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Cat 4 Containment Line
What is the Cat 4 Containment Line ?
The Advisory Committee on Dangerous Pathogens (ACDP) categorises pathogens according to how hazardous they are. Category 1 is relatively harmless and Cat 4 is the most hazardous viruses including Ebola Zaire and Lassa fever. Any work on Cat 4 material must be done in a Containment level 4 laboratory inside a Class 3 microbiological safety cabinet.
If the nature of the work is such that it may require examination in several Class 3 cabinets carrying out different tasks, the cabinets can be linked together by a central spine. This is known as a Cat 4 containment line.
Personnel at QAT designed the World's largest cabinet line of this type, located in the UK.
The Cat 4 cabinet line is designed for the safe analysis of very hazardous biological material. The material may be naturally occurring or genetically modified for use as a biological weapon.
Operations that can be carried out in the specially designed class 3 cabinets are: ultra-centrifuging, freezing, microscopy, incubating etc.
How does it work?
Class 3 cabinets usually have their own dedicated exhaust fan. In order to integrate all the class 3 cabinets and spine to the laboratory's air extract system, an air manifold running the length of the spine was used. The manifold is extracted by 8 exhaust fans to the laboratory's air extract points via thimble systems. The manifold is connected to each class 3 cabinet and at 5 points along the length of the spine. All air is HEPA filtered in and dual-in-line (DIL) HEPA filtered out.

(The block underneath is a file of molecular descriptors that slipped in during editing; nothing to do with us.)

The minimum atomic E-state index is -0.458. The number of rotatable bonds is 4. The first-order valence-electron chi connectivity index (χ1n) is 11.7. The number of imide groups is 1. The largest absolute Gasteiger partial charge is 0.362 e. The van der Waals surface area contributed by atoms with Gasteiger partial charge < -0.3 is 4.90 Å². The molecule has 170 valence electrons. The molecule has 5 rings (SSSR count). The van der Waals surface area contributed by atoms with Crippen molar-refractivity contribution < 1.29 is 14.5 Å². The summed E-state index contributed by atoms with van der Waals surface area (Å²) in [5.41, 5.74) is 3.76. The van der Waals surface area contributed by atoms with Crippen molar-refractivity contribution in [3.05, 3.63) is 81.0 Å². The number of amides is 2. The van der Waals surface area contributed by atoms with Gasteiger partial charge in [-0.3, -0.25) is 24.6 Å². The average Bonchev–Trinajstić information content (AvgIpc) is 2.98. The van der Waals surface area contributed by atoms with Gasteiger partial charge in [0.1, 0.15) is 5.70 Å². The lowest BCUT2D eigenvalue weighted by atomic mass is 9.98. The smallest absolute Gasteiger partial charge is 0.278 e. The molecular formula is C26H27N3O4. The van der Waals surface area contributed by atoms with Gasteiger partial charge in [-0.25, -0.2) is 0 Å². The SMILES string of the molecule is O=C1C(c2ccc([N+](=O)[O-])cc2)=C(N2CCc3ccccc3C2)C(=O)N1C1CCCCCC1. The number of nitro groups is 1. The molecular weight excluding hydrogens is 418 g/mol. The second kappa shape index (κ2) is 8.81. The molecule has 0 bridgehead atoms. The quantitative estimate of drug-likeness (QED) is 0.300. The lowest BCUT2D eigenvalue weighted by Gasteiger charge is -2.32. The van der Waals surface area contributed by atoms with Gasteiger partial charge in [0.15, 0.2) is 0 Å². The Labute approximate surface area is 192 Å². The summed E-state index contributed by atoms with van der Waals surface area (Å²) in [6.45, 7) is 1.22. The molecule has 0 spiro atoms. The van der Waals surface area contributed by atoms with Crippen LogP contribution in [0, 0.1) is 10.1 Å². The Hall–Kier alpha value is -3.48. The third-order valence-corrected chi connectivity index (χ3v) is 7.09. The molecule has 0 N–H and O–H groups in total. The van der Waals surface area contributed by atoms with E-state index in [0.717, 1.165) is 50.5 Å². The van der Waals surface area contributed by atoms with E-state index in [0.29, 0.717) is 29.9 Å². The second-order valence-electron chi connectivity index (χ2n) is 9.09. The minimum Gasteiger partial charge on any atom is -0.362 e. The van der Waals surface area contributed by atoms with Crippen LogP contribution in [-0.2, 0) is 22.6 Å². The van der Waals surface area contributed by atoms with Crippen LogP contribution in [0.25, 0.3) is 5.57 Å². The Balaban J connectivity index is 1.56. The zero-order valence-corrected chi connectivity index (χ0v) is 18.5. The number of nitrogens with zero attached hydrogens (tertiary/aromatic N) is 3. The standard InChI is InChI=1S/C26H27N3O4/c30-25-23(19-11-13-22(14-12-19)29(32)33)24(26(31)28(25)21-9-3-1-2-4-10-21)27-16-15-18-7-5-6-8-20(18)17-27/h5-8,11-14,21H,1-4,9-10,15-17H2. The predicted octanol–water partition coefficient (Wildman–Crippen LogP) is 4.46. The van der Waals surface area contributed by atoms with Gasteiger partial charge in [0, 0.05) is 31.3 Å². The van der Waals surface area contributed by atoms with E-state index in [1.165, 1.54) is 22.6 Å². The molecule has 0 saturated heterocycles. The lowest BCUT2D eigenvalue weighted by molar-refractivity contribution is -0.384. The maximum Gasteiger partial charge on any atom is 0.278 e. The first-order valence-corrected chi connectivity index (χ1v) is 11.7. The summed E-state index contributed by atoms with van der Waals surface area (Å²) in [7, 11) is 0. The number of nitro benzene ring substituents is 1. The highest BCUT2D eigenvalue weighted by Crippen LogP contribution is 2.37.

The manifold is automatically controlled at a low negative pressure so that any number of class 3 cabinets can be in operation at the correct duties.
Electric dampers are used to isolate any class 3 not in use.
The Cat 4 containment line has several unique design features which are to the advantage of the operators. It is completely automatic in operation regardless of the number of class 3 cabinets in use. The spine is exhausted at 5 equi-spaced locations to ensure air movement is largely lateral and not axial along the spine. This limits cross-contamination in the event of a leak to the spine. A rail is located along the length of the spine floor which carries a platen for transporting sample containers along the line. A dunk tank located at the entry point to the spine is equipped with a winding mechanism to automatically pass the sample containers beneath the weir plate into the spine. An autoclave is permanently connected to the exit end of the spine to allow for decontamination of used sample material.